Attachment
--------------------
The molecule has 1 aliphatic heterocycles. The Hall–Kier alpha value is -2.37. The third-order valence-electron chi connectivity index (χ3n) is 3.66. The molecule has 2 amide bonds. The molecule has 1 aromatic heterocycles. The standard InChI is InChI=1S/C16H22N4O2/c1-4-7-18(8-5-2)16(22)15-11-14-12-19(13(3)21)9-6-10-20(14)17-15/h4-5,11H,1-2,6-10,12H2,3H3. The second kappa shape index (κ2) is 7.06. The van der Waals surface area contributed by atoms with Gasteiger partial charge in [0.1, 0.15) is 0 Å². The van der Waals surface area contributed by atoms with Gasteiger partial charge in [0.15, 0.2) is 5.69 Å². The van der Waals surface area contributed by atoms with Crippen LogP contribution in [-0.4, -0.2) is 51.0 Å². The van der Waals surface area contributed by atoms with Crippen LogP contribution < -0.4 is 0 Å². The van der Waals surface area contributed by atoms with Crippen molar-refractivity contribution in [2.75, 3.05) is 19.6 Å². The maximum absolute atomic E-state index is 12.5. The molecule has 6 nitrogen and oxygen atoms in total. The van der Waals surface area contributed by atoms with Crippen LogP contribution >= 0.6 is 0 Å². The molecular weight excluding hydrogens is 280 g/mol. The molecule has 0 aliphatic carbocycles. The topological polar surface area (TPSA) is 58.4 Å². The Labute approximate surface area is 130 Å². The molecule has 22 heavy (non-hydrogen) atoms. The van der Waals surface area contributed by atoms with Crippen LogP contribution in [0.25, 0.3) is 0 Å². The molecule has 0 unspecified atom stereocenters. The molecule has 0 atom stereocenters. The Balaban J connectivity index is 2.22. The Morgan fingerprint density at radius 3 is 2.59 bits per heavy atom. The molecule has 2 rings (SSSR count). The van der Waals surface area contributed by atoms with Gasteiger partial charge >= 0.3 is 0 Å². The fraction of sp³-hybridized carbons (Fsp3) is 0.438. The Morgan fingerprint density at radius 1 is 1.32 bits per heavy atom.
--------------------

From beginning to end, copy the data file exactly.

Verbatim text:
The molecule has 1 aliphatic heterocycles. The Hall–Kier alpha value is -2.37. The third-order valence-electron chi connectivity index (χ3n) is 3.66. The molecule has 2 amide bonds. The molecule has 1 aromatic heterocycles. The standard InChI is InChI=1S/C16H22N4O2/c1-4-7-18(8-5-2)16(22)15-11-14-12-19(13(3)21)9-6-10-20(14)17-15/h4-5,11H,1-2,6-10,12H2,3H3. The second kappa shape index (κ2) is 7.06. The van der Waals surface area contributed by atoms with Gasteiger partial charge in [0.1, 0.15) is 0 Å². The van der Waals surface area contributed by atoms with Gasteiger partial charge in [0.15, 0.2) is 5.69 Å². The van der Waals surface area contributed by atoms with Crippen LogP contribution in [-0.4, -0.2) is 51.0 Å². The van der Waals surface area contributed by atoms with Crippen LogP contribution < -0.4 is 0 Å². The van der Waals surface area contributed by atoms with Crippen molar-refractivity contribution in [2.75, 3.05) is 19.6 Å². The maximum absolute atomic E-state index is 12.5. The molecule has 6 nitrogen and oxygen atoms in total. The van der Waals surface area contributed by atoms with Crippen LogP contribution >= 0.6 is 0 Å². The molecular weight excluding hydrogens is 280 g/mol. The molecule has 0 aliphatic carbocycles. The topological polar surface area (TPSA) is 58.4 Å². The Labute approximate surface area is 130 Å². The molecule has 22 heavy (non-hydrogen) atoms. The van der Waals surface area contributed by atoms with Crippen LogP contribution in [0.25, 0.3) is 0 Å². The molecule has 0 unspecified atom stereocenters. The molecule has 0 atom stereocenters. The Balaban J connectivity index is 2.22. The Morgan fingerprint density at radius 3 is 2.59 bits per heavy atom. The molecule has 2 rings (SSSR count). The van der Waals surface area contributed by atoms with Gasteiger partial charge >= 0.3 is 0 Å². The fraction of sp³-hybridized carbons (Fsp3) is 0.438. The Morgan fingerprint density at radius 1 is 1.32 bits per heavy atom.